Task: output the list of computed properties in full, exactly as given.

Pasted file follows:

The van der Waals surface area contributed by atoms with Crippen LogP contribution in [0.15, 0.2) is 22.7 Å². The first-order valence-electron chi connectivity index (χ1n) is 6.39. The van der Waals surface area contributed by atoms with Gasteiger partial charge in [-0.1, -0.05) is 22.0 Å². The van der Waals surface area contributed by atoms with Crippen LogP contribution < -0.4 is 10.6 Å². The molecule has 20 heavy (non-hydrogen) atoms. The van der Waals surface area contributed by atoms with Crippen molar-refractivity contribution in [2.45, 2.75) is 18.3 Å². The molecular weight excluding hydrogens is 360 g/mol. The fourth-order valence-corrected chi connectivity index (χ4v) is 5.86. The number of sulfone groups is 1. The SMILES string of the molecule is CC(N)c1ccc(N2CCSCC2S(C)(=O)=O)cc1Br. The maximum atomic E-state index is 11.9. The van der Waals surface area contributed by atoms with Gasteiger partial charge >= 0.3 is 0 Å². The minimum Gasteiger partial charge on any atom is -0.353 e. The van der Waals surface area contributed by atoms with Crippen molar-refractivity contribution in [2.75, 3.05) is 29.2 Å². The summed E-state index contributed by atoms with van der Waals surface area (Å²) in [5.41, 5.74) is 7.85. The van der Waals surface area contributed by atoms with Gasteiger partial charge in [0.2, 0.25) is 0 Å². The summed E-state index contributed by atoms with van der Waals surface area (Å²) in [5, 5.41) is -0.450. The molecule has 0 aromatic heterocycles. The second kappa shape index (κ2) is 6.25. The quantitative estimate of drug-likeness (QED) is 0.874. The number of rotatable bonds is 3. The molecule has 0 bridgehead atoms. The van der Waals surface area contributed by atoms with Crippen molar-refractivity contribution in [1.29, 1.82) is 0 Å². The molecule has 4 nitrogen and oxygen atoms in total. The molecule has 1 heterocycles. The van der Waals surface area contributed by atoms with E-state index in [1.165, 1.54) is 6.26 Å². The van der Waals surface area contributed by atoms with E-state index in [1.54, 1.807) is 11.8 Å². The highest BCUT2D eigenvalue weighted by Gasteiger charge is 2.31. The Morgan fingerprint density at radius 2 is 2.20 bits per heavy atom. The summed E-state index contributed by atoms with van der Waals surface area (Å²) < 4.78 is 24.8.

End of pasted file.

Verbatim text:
The van der Waals surface area contributed by atoms with Crippen LogP contribution in [0.15, 0.2) is 22.7 Å². The first-order valence-electron chi connectivity index (χ1n) is 6.39. The van der Waals surface area contributed by atoms with Gasteiger partial charge in [-0.1, -0.05) is 22.0 Å². The van der Waals surface area contributed by atoms with Crippen LogP contribution < -0.4 is 10.6 Å². The molecule has 20 heavy (non-hydrogen) atoms. The van der Waals surface area contributed by atoms with Crippen molar-refractivity contribution in [2.45, 2.75) is 18.3 Å². The molecular weight excluding hydrogens is 360 g/mol. The fourth-order valence-corrected chi connectivity index (χ4v) is 5.86. The number of sulfone groups is 1. The SMILES string of the molecule is CC(N)c1ccc(N2CCSCC2S(C)(=O)=O)cc1Br. The maximum atomic E-state index is 11.9. The van der Waals surface area contributed by atoms with Gasteiger partial charge >= 0.3 is 0 Å². The minimum Gasteiger partial charge on any atom is -0.353 e. The van der Waals surface area contributed by atoms with Crippen molar-refractivity contribution in [2.75, 3.05) is 29.2 Å². The summed E-state index contributed by atoms with van der Waals surface area (Å²) in [5.41, 5.74) is 7.85. The van der Waals surface area contributed by atoms with Gasteiger partial charge in [0.2, 0.25) is 0 Å². The summed E-state index contributed by atoms with van der Waals surface area (Å²) in [5, 5.41) is -0.450. The molecule has 0 aromatic heterocycles. The second kappa shape index (κ2) is 6.25. The quantitative estimate of drug-likeness (QED) is 0.874. The number of rotatable bonds is 3. The molecule has 0 bridgehead atoms. The van der Waals surface area contributed by atoms with Crippen molar-refractivity contribution in [1.29, 1.82) is 0 Å². The molecule has 4 nitrogen and oxygen atoms in total. The molecule has 1 heterocycles. The van der Waals surface area contributed by atoms with E-state index in [1.165, 1.54) is 6.26 Å². The van der Waals surface area contributed by atoms with E-state index in [1.54, 1.807) is 11.8 Å². The highest BCUT2D eigenvalue weighted by Gasteiger charge is 2.31. The Morgan fingerprint density at radius 2 is 2.20 bits per heavy atom. The summed E-state index contributed by atoms with van der Waals surface area (Å²) < 4.78 is 24.8.